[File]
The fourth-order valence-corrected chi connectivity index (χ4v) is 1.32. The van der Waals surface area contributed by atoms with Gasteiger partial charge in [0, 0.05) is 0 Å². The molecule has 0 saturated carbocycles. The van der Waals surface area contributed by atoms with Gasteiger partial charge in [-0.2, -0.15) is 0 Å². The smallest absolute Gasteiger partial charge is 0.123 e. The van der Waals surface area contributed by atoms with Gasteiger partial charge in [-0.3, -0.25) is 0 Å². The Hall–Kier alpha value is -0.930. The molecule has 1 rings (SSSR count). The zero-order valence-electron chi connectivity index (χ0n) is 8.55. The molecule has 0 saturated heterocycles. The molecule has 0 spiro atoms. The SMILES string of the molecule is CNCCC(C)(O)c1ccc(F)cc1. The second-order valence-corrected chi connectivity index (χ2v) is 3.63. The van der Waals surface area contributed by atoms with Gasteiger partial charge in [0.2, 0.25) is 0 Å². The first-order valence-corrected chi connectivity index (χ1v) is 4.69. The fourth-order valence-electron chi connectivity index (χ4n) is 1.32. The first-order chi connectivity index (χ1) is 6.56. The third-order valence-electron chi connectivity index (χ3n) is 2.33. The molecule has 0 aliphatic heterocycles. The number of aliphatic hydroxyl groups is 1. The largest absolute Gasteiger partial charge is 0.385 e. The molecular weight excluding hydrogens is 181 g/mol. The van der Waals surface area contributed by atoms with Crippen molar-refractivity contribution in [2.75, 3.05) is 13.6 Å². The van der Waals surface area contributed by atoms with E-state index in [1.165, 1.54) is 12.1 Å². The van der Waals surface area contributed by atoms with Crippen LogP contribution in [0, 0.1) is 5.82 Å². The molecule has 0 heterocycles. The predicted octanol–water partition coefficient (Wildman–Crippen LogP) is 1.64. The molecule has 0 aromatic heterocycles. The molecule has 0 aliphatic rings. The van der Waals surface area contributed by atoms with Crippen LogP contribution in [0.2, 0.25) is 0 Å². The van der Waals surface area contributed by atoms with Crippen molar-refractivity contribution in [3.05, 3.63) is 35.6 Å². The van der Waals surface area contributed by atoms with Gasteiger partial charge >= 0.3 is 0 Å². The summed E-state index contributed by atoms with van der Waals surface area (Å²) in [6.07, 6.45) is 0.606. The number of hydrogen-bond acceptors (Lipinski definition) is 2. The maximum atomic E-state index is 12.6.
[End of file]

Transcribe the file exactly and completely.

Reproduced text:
The fourth-order valence-corrected chi connectivity index (χ4v) is 1.32. The van der Waals surface area contributed by atoms with Gasteiger partial charge in [0, 0.05) is 0 Å². The molecule has 0 saturated carbocycles. The van der Waals surface area contributed by atoms with Gasteiger partial charge in [-0.2, -0.15) is 0 Å². The smallest absolute Gasteiger partial charge is 0.123 e. The van der Waals surface area contributed by atoms with Gasteiger partial charge in [-0.3, -0.25) is 0 Å². The Hall–Kier alpha value is -0.930. The molecule has 1 rings (SSSR count). The zero-order valence-electron chi connectivity index (χ0n) is 8.55. The molecule has 0 saturated heterocycles. The molecule has 0 spiro atoms. The SMILES string of the molecule is CNCCC(C)(O)c1ccc(F)cc1. The second-order valence-corrected chi connectivity index (χ2v) is 3.63. The van der Waals surface area contributed by atoms with Gasteiger partial charge in [0.2, 0.25) is 0 Å². The first-order valence-corrected chi connectivity index (χ1v) is 4.69. The fourth-order valence-electron chi connectivity index (χ4n) is 1.32. The first-order chi connectivity index (χ1) is 6.56. The third-order valence-electron chi connectivity index (χ3n) is 2.33. The molecule has 0 aliphatic heterocycles. The number of aliphatic hydroxyl groups is 1. The largest absolute Gasteiger partial charge is 0.385 e. The molecular weight excluding hydrogens is 181 g/mol. The van der Waals surface area contributed by atoms with Crippen molar-refractivity contribution in [2.75, 3.05) is 13.6 Å². The van der Waals surface area contributed by atoms with E-state index in [1.165, 1.54) is 12.1 Å². The van der Waals surface area contributed by atoms with Crippen LogP contribution in [0, 0.1) is 5.82 Å². The molecule has 0 heterocycles. The predicted octanol–water partition coefficient (Wildman–Crippen LogP) is 1.64. The molecule has 0 aromatic heterocycles. The molecule has 0 aliphatic rings. The van der Waals surface area contributed by atoms with Crippen LogP contribution in [0.2, 0.25) is 0 Å². The van der Waals surface area contributed by atoms with Crippen molar-refractivity contribution in [3.05, 3.63) is 35.6 Å². The van der Waals surface area contributed by atoms with Gasteiger partial charge >= 0.3 is 0 Å². The summed E-state index contributed by atoms with van der Waals surface area (Å²) in [6.07, 6.45) is 0.606. The number of hydrogen-bond acceptors (Lipinski definition) is 2. The maximum atomic E-state index is 12.6.